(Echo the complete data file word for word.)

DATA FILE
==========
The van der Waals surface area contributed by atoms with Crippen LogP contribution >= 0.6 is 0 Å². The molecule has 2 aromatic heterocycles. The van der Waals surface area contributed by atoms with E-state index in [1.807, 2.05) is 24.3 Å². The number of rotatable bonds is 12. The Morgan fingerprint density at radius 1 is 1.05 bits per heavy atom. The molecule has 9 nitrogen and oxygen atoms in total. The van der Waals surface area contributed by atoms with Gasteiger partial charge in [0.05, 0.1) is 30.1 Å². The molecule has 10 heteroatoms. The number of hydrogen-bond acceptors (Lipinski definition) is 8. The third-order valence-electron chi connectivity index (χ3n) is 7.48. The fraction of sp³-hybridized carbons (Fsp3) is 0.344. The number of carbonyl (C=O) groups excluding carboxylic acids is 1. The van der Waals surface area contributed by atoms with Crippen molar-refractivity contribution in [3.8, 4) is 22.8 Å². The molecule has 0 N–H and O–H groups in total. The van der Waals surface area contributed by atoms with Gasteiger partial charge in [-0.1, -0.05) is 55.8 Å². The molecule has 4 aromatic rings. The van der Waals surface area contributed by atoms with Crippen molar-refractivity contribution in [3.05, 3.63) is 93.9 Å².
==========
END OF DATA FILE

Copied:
The van der Waals surface area contributed by atoms with Crippen LogP contribution >= 0.6 is 0 Å². The molecule has 2 aromatic heterocycles. The van der Waals surface area contributed by atoms with E-state index in [1.807, 2.05) is 24.3 Å². The number of rotatable bonds is 12. The Morgan fingerprint density at radius 1 is 1.05 bits per heavy atom. The molecule has 9 nitrogen and oxygen atoms in total. The van der Waals surface area contributed by atoms with Gasteiger partial charge in [0.05, 0.1) is 30.1 Å². The molecule has 10 heteroatoms. The number of hydrogen-bond acceptors (Lipinski definition) is 8. The third-order valence-electron chi connectivity index (χ3n) is 7.48. The fraction of sp³-hybridized carbons (Fsp3) is 0.344. The number of carbonyl (C=O) groups excluding carboxylic acids is 1. The van der Waals surface area contributed by atoms with Crippen molar-refractivity contribution in [3.8, 4) is 22.8 Å². The molecule has 0 N–H and O–H groups in total. The van der Waals surface area contributed by atoms with Gasteiger partial charge in [-0.1, -0.05) is 55.8 Å². The molecule has 4 aromatic rings. The van der Waals surface area contributed by atoms with Crippen molar-refractivity contribution in [3.05, 3.63) is 93.9 Å².